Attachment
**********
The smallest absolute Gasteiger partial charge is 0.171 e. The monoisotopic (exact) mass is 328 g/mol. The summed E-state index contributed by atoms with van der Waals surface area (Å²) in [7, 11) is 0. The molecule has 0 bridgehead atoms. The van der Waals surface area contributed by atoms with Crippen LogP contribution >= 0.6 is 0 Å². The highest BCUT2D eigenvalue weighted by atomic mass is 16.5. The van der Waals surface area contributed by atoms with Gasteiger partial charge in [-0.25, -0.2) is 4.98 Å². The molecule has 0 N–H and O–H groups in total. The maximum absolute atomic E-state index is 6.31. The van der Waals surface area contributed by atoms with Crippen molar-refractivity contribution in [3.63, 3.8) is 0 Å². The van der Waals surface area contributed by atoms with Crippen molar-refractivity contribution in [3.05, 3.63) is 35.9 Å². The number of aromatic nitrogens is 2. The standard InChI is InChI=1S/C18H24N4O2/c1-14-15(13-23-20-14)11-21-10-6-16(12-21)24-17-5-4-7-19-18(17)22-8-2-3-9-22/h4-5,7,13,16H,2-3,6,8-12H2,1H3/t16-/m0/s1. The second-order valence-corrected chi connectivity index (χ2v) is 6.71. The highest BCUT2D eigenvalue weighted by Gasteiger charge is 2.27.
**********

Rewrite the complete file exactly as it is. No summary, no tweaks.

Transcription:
The smallest absolute Gasteiger partial charge is 0.171 e. The monoisotopic (exact) mass is 328 g/mol. The summed E-state index contributed by atoms with van der Waals surface area (Å²) in [7, 11) is 0. The molecule has 0 bridgehead atoms. The van der Waals surface area contributed by atoms with Crippen LogP contribution >= 0.6 is 0 Å². The highest BCUT2D eigenvalue weighted by atomic mass is 16.5. The van der Waals surface area contributed by atoms with Gasteiger partial charge in [-0.25, -0.2) is 4.98 Å². The molecule has 0 N–H and O–H groups in total. The maximum absolute atomic E-state index is 6.31. The van der Waals surface area contributed by atoms with Crippen molar-refractivity contribution in [3.63, 3.8) is 0 Å². The van der Waals surface area contributed by atoms with Crippen molar-refractivity contribution in [3.05, 3.63) is 35.9 Å². The number of aromatic nitrogens is 2. The standard InChI is InChI=1S/C18H24N4O2/c1-14-15(13-23-20-14)11-21-10-6-16(12-21)24-17-5-4-7-19-18(17)22-8-2-3-9-22/h4-5,7,13,16H,2-3,6,8-12H2,1H3/t16-/m0/s1. The second-order valence-corrected chi connectivity index (χ2v) is 6.71. The highest BCUT2D eigenvalue weighted by Gasteiger charge is 2.27.